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Step 1 - Problem Orientation

Problem orientation can be understood as a client's attitude to solving problems, as distinct from the actual problem solving skills they possess. Problem orientation is made up of a client's thoughts and feelings about problems in general, and thoughts and feelings about their own ability to solve problems. Together these two elements determine how a client will respond when faced with a stressful problem. This makes it a really important part of problem solving therapy.

Positive problem orientation is linked with a rational, and effective, problem solving style. By contrast, negative problem orientation is linked with either an impulsive/careless problem solving style, or an avoidant problem solving style. An impulsive/careless style means clients are likely to make sudden decisions that are not well thought out and are not necessarily relevant to the actual problem. An avoidant style means clients are likely to ignore the problem in the hope that it might go away or in the hope that someone else might solve it.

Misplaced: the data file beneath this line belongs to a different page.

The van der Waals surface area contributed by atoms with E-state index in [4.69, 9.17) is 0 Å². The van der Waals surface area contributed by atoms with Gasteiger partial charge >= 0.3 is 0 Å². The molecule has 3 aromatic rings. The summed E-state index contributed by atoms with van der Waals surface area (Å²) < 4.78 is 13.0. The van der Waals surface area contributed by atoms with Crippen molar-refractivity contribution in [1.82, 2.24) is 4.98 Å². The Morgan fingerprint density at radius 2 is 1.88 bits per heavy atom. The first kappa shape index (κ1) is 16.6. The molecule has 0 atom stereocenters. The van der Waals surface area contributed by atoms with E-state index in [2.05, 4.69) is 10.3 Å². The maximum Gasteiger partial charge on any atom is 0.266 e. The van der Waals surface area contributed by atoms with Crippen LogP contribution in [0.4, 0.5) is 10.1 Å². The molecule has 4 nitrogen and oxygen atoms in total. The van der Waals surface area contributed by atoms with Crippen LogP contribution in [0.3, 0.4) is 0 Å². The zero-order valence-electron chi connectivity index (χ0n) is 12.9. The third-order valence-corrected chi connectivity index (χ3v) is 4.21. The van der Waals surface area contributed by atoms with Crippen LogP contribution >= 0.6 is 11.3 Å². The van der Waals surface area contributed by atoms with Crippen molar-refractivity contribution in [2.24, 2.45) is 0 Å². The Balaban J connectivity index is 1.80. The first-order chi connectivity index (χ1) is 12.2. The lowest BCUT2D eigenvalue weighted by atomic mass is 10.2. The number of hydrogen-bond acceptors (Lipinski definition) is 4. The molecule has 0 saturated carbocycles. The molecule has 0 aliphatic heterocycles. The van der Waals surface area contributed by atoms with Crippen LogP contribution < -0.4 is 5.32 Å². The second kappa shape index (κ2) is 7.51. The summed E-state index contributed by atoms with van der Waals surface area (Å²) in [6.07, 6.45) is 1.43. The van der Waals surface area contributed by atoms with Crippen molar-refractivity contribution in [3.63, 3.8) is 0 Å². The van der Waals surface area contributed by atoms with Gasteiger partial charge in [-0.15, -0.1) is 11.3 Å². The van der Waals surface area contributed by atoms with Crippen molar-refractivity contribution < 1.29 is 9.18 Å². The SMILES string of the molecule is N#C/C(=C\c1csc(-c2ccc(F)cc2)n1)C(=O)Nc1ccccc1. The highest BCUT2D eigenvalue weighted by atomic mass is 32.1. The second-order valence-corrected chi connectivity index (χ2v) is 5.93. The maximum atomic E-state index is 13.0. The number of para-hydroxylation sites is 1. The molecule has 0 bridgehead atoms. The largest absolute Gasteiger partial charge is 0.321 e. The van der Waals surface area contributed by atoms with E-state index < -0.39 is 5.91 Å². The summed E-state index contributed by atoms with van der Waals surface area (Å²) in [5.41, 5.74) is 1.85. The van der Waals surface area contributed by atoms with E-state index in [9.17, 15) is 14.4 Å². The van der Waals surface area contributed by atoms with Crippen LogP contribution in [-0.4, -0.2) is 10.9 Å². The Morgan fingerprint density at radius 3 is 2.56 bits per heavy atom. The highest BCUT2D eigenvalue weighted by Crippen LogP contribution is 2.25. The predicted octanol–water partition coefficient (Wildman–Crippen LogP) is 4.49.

Problem Orientation is referred to often throughout the therapy sessions. One of the primary aims of PST is to assist the client to develop a more positive orientation, and this is done by education, helping the client to recognise when their attitude toward problems is negative, teaching the client to challenge their more negative attitudes and encouraging them to increase their belief in their ability to solve problems through positive experiences.

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